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We recently provided evidence to the United Nations Committee on the Rights of Persons with Disabilities (UNCRPD). In our submission we showed that the way in which the UK Government has chosen to leave the European Union has had huge implications for the rights of disabled people in the UK, including in relation to work and employment. 

Grave and systematic violations

The UNCRPD is collecting evidence following an inquiry it conducted into the UK in September 2016.  As part of this inquiry the UNCRPD considered that there was reliable evidence that the threshold of ‘grave or systematic violations of the rights of disabled people’ had been crossed in the UK.

Undermining rights

In our submission we asserted that the UK Government has been undermining rights in two ways:

  • The loss of explicit rights and protections – including the departure from the judgments of the Court of Justice of the European Union, the general disapplication of the Charter of Fundamental Rights of the European Union across the UK, proposed reforms to retained EU laws, and falling behind in terms of more recent EU initiatives to protect the rights of disabled people. In our submission we noted that many examples of the workplace related rights and equality protections disabled people currently enjoy in the UK are due to legislation and policies introduced by the EU, including the Framework Directive for Equal Treatment in Employment and Occupation.
  • Disruption to the ‘softer’ ways in which the EU supported disabled people’s rights in the UK – perhaps most explicitly through the loss of EU funding such as the European Social Fund which aims to improve job prospects for Europeans, in particular those who find it difficult to get work. In our submission we noted that in 2019, Inclusion Scotland stated that as much as 19 per cent of EU structural funds directly support disabled people, including in the workplace and in training to enter the workplace. Participation of UK-based disability groups in European disability networks which share learning and best practice, has been deeply impacted post-Brexit. This impacts the capacity to advocate for the better realisation of rights.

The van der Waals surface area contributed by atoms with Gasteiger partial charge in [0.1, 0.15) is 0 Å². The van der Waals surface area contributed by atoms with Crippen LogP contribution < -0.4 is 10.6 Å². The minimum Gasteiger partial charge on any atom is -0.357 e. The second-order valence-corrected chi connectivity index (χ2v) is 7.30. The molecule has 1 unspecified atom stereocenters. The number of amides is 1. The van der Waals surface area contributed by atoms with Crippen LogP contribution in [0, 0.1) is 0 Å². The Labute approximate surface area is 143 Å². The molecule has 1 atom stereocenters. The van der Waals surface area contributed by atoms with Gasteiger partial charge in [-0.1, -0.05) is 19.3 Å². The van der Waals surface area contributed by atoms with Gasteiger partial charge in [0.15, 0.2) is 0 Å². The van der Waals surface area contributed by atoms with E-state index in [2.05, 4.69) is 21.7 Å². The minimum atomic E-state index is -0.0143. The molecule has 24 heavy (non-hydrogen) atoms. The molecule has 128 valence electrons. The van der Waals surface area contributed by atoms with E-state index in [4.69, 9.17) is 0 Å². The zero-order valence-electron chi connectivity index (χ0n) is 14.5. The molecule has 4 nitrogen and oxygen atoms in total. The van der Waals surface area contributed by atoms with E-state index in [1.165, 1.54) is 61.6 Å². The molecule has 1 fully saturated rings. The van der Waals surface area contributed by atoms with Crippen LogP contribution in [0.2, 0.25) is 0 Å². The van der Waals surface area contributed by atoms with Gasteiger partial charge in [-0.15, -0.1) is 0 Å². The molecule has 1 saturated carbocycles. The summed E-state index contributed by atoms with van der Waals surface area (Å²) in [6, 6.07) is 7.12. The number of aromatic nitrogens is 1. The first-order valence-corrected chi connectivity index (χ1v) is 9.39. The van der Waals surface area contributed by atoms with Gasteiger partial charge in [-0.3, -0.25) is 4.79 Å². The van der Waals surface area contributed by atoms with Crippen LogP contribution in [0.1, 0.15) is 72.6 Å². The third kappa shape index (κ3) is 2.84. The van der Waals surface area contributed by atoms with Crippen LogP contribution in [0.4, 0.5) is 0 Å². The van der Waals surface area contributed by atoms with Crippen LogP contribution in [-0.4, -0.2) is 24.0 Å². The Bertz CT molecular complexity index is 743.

What next?

In signing and ratifying the Convention on the Rights of Persons with Disabilities (CPRD) and the Optional Protocol to the Convention, the UK Government has accepted that people and groups can make complaints directly to the UNCRPD when they believe their rights are being violated. It was this mechanism that led to the 2016 inquiry. The UK Government, as a signatory to the Convention, must take very seriously the report and recommendations that the UNCRPD makes, including by making a formal response to the UN.

In our submission we asked the UNCRPD to consider making three recommendations to the UK Government which we believe, if actioned, could help better realise the rights of disabled people in the UK. They include

  • ask the UK Government to ensure there is no further loss of rights and equalities protections for disabled people as a result of In addition, the UK should ensure that it remains a world leader in terms of the protections of the rights of disabled people, including by taking steps to implement these rights in domestic legislation.
  • ask the UK Government to urgently provide clarity in relation to replacement funding, including on the focus of each fund, how they will operate in practice, and any gaps left by the loss of funds such as ESF.
  • the Committee should recommend that the UK Government seeks avenues to continue supporting disability organisations in the UK to engage in European networks (including through funding) to ensure they can continue to share learning and best practice.

At the end of August 2023, the UNCRPD will hear evidence directly from Disabled People’s Organisations across the UK, as they meet for a special evidence session in Geneva. Following this, the UNCRPD will publish their findings on the follow-up process in a report in late October 2023. This is a real opportunity to call attention to the dangerous direction the UK Government has taken since Brexit, and support disabled people in their fight for the realisation of their rights.